Category Archives: French Rite


Clearly alchemical symbols are not common in Freemasonry. An exception is the ‘room of contemplation’, also ‘room of preparation’ or ‘dark room’. This is a fairly common practice for European initiations. After French usage the room is often adorned with alchemical symbolism and symbols of mortality. Bread, salt, the symbol of sulphur, the anagram VITRIOL, etc.

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Temple on Side

A French tracing board from the early 1700’s has a temple on its side and also the Master’s chair is flipped over. Feddersen (F/19a and F/24) describes it as a third degree tracing board, but the pillars at the entrance are also broken, so this is not your typical third degree as these elements may refer to a destroyed temple.


A Pelican feeding its children with its own blood in front of a Rose Cross. This is a typical image of the 18th degree of the Ancient and Accepted Scottish Rite (“Knight Rose Croix”). It can also be found in the “4th Order” of the French Rite higher degrees and the 18th degree of Memphis-Misraim (“Knight Rose Croix”).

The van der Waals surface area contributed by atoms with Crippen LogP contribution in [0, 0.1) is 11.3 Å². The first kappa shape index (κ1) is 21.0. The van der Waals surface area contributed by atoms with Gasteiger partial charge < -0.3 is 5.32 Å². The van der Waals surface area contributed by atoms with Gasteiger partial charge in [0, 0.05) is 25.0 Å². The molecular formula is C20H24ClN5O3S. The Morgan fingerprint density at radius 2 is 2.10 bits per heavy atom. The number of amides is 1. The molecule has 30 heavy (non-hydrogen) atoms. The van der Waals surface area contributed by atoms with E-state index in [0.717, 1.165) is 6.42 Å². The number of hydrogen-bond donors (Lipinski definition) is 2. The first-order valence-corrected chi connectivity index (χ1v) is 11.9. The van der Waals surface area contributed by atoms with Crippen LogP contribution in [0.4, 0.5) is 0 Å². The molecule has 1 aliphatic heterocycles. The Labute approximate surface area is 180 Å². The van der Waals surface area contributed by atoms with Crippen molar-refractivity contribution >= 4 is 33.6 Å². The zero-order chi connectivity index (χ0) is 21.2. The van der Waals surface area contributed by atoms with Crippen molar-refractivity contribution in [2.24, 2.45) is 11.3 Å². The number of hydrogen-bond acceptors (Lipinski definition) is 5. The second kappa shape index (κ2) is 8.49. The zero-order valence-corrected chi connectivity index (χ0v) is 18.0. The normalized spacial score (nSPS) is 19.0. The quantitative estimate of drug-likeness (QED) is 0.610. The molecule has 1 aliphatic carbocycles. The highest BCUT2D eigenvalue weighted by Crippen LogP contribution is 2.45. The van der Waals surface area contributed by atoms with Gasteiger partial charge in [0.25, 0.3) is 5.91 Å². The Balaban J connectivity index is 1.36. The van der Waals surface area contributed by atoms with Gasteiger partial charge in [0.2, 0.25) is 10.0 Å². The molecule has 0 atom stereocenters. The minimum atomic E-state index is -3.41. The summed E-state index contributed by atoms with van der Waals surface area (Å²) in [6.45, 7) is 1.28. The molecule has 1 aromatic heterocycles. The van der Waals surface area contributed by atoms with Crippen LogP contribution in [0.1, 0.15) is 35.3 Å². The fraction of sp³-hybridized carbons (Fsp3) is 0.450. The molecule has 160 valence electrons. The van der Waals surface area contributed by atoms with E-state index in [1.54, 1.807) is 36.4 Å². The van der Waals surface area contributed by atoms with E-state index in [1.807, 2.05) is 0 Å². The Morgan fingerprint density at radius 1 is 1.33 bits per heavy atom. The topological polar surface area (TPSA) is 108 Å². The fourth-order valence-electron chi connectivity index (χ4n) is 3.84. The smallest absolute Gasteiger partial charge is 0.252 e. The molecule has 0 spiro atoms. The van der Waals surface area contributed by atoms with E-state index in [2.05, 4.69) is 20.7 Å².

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Compasses and Protractor

A “Past Master” is a Freemason who has been Worshipful Master of a lodge. Some “craft” lodges have the emblem above for the Past Master. Later “Past Master” became part of systems of additional degrees, such as the York Rite and the French Rite higher degrees (2nd order). The sun in the middle is not always part of the Past Master symbol. The fifth degree of the Ancient and Accepted Scottish Rite (“Perfect Master”) also has this symbol without the sun. In the rite of Memphis-Misraim the Compasses and Protractor with sun are the emblem of the 14th degree (“Grand Elect”).

Interestingly, the image can also be found on an image (of a tracing board) of the oldest known ‘high degree’ ritual from 1747. See here.